Phonebloks has released a video showing the updates on the build-it-yourself smartphone. One of the main highlights of the video is how the Project Ara‘s modules attach and dettach from its endoskeleton using electro-permanent magnets. We also might see a prototype version coming very soon.
If you’re still unfamiliar with Google’s Project Ara, you can quickly check out our related article on it.
The video starts by introducing the people behind the project including the Mechanical Workstream Lead and the Electrical Engineering and Software Lead. They first showed off an application processor board with an attached display to test the OS, apps, drivers, and software — monitoring and determining what works and what doesn’t.
Then they show how electro-permanent magnets are the key to holding the modules in place so the parts don’t break up and scatter when you drop your Project Ara smartphone. Basically, you just slide the modules (memory, camera, battery, etc) into the sockets and the magnet secures the connection. Once properly connected, the phone powers it up and we see in the video that the inserted module begins to light up.
Project Ara’s initial design for the handset was to use a 3D-printed back cover to hide the modules (reported to be just 4mm thick), but the team realized that its sectioned design is what’s making it unique so they decided to show these off instead of covering them. I agree with this move since it separates the device from all other smartphones that we’re seeing today in terms of physique. Users can then personalize these modules according to their liking (hence the module covers with a cat and a skull printed on them).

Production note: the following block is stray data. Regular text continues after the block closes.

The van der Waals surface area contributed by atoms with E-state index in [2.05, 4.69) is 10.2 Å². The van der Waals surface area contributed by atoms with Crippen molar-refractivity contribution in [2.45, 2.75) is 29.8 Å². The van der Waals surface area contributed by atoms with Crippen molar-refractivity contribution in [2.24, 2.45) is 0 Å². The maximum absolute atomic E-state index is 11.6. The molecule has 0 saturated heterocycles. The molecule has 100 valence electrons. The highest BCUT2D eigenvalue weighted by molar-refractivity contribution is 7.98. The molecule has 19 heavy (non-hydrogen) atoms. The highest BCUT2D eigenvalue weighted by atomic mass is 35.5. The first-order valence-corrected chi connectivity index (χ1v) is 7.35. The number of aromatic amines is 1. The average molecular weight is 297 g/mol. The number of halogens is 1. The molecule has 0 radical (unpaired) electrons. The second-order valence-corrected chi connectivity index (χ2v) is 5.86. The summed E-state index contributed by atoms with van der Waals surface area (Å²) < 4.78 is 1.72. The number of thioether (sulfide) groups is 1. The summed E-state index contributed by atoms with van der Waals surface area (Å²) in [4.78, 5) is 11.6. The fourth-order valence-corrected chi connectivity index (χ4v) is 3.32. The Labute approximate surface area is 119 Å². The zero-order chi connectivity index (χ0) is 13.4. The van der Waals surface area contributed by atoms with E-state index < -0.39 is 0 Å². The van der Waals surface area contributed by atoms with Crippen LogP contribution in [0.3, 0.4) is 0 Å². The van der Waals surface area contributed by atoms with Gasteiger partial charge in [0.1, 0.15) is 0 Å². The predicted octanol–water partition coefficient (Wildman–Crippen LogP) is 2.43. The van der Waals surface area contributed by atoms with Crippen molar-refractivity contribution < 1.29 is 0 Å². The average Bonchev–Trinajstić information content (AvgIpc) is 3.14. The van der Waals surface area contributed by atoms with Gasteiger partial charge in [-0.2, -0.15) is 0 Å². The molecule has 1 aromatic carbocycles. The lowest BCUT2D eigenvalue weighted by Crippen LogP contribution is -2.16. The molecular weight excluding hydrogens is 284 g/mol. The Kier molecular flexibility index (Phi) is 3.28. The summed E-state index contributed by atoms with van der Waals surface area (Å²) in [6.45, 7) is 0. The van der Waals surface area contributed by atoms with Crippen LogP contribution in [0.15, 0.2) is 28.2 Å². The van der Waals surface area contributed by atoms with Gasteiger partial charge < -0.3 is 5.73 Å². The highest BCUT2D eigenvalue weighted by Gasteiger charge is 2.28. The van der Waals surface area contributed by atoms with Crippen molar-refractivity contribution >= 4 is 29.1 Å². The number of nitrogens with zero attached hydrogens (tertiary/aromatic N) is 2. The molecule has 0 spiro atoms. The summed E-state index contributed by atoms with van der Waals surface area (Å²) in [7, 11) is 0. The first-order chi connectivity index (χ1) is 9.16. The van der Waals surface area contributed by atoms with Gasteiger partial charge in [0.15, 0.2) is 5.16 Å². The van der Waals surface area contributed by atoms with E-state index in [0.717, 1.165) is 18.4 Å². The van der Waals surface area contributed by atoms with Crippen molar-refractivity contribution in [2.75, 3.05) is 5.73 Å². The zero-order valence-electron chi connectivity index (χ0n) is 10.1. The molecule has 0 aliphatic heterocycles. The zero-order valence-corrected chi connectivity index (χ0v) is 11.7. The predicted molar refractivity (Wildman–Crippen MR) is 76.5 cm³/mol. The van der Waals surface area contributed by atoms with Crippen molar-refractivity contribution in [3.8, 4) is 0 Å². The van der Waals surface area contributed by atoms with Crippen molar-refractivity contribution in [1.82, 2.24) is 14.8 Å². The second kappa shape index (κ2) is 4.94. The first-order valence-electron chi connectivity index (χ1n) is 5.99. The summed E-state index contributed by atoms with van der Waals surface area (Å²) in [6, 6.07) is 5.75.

According to the UI designers, they’re planning to make the future smartphone’s interface to be as simple and intuitive as possible.
This is no longer a mere phone that may or may not push through as it is coming to its final stages of development. One of the executives mentioned in an interview that the only thing that needs finalizing are interfaces and protocols that allow the comppnent pieces to communicate with the CPU. It was also said that the team aims to finish the prototype version “within weeks”. Lastly, it was announced that the developer conference will be held on April 15 and 16 — all these point to the near (most likely early 2015) availability of the handsets.
Are you excited about this phone as we are? Any new specs you want to add for your own Project Ara when it comes out?